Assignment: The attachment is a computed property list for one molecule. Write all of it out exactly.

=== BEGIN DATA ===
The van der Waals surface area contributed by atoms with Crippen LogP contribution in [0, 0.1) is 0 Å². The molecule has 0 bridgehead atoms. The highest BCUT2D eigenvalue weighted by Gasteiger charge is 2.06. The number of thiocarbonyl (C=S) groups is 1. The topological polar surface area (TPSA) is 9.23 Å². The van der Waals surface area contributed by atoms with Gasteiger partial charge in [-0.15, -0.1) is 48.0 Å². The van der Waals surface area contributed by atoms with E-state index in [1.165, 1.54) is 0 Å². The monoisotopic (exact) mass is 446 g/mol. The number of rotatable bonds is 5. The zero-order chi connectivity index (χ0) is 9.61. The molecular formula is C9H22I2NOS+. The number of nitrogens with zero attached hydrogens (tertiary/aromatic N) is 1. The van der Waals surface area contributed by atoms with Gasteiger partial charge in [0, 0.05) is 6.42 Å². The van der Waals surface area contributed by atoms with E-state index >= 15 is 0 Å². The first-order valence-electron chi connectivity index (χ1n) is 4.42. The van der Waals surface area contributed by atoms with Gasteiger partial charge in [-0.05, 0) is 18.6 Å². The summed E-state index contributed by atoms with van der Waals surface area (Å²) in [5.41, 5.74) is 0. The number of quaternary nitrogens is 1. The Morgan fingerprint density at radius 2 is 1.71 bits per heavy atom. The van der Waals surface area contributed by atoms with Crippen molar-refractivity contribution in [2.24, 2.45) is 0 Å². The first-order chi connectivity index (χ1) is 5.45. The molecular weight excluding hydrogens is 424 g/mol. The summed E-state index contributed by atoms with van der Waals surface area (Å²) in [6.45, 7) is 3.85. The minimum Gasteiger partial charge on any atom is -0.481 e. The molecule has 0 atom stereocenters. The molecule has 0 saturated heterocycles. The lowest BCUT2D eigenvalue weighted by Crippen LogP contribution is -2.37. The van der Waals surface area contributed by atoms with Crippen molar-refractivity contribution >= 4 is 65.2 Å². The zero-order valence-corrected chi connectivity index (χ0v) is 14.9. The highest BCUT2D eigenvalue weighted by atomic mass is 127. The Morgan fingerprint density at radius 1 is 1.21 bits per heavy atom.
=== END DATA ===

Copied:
The van der Waals surface area contributed by atoms with Crippen LogP contribution in [0, 0.1) is 0 Å². The molecule has 0 bridgehead atoms. The highest BCUT2D eigenvalue weighted by Gasteiger charge is 2.06. The number of thiocarbonyl (C=S) groups is 1. The topological polar surface area (TPSA) is 9.23 Å². The van der Waals surface area contributed by atoms with Gasteiger partial charge in [-0.15, -0.1) is 48.0 Å². The van der Waals surface area contributed by atoms with E-state index in [1.165, 1.54) is 0 Å². The monoisotopic (exact) mass is 446 g/mol. The number of rotatable bonds is 5. The zero-order chi connectivity index (χ0) is 9.61. The molecular formula is C9H22I2NOS+. The number of nitrogens with zero attached hydrogens (tertiary/aromatic N) is 1. The van der Waals surface area contributed by atoms with Gasteiger partial charge in [0, 0.05) is 6.42 Å². The van der Waals surface area contributed by atoms with E-state index >= 15 is 0 Å². The first-order valence-electron chi connectivity index (χ1n) is 4.42. The van der Waals surface area contributed by atoms with Gasteiger partial charge in [-0.05, 0) is 18.6 Å². The summed E-state index contributed by atoms with van der Waals surface area (Å²) in [5.41, 5.74) is 0. The number of quaternary nitrogens is 1. The Morgan fingerprint density at radius 2 is 1.71 bits per heavy atom. The van der Waals surface area contributed by atoms with Crippen molar-refractivity contribution in [2.24, 2.45) is 0 Å². The first-order chi connectivity index (χ1) is 5.45. The molecular weight excluding hydrogens is 424 g/mol. The summed E-state index contributed by atoms with van der Waals surface area (Å²) in [6.45, 7) is 3.85. The minimum Gasteiger partial charge on any atom is -0.481 e. The molecule has 0 atom stereocenters. The molecule has 0 saturated heterocycles. The lowest BCUT2D eigenvalue weighted by Crippen LogP contribution is -2.37. The van der Waals surface area contributed by atoms with Crippen molar-refractivity contribution >= 4 is 65.2 Å². The zero-order valence-corrected chi connectivity index (χ0v) is 14.9. The highest BCUT2D eigenvalue weighted by atomic mass is 127. The Morgan fingerprint density at radius 1 is 1.21 bits per heavy atom.